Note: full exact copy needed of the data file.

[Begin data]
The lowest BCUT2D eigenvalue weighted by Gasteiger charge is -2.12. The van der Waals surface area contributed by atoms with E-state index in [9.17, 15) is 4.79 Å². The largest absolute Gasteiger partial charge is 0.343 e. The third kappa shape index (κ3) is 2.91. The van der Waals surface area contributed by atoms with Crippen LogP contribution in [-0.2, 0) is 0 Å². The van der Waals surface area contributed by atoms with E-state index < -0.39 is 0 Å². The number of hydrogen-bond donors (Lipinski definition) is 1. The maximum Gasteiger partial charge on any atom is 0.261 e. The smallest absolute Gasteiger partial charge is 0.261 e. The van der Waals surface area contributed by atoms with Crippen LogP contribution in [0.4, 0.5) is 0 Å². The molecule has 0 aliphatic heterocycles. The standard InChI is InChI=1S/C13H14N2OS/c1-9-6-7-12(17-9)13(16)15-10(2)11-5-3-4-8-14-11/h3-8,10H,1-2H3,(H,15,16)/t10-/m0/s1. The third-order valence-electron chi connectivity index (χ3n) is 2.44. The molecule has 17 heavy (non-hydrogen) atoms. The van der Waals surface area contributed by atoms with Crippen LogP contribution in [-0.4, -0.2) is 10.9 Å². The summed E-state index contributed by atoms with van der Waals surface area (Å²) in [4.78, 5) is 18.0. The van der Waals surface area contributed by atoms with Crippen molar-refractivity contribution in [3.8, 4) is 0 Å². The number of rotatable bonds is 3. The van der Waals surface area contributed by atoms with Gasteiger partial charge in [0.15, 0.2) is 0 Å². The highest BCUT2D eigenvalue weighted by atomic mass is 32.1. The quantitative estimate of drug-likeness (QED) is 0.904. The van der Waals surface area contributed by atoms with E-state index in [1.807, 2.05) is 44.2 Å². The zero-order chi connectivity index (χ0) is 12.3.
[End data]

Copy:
The lowest BCUT2D eigenvalue weighted by Gasteiger charge is -2.12. The van der Waals surface area contributed by atoms with E-state index in [9.17, 15) is 4.79 Å². The largest absolute Gasteiger partial charge is 0.343 e. The third kappa shape index (κ3) is 2.91. The van der Waals surface area contributed by atoms with Crippen LogP contribution in [-0.2, 0) is 0 Å². The van der Waals surface area contributed by atoms with E-state index < -0.39 is 0 Å². The number of hydrogen-bond donors (Lipinski definition) is 1. The maximum Gasteiger partial charge on any atom is 0.261 e. The smallest absolute Gasteiger partial charge is 0.261 e. The van der Waals surface area contributed by atoms with Crippen LogP contribution in [0.4, 0.5) is 0 Å². The molecule has 0 aliphatic heterocycles. The standard InChI is InChI=1S/C13H14N2OS/c1-9-6-7-12(17-9)13(16)15-10(2)11-5-3-4-8-14-11/h3-8,10H,1-2H3,(H,15,16)/t10-/m0/s1. The third-order valence-electron chi connectivity index (χ3n) is 2.44. The molecule has 17 heavy (non-hydrogen) atoms. The van der Waals surface area contributed by atoms with Crippen LogP contribution in [-0.4, -0.2) is 10.9 Å². The summed E-state index contributed by atoms with van der Waals surface area (Å²) in [4.78, 5) is 18.0. The van der Waals surface area contributed by atoms with Crippen molar-refractivity contribution in [3.8, 4) is 0 Å². The number of rotatable bonds is 3. The van der Waals surface area contributed by atoms with Gasteiger partial charge in [0.15, 0.2) is 0 Å². The highest BCUT2D eigenvalue weighted by atomic mass is 32.1. The quantitative estimate of drug-likeness (QED) is 0.904. The van der Waals surface area contributed by atoms with E-state index in [1.807, 2.05) is 44.2 Å². The zero-order chi connectivity index (χ0) is 12.3.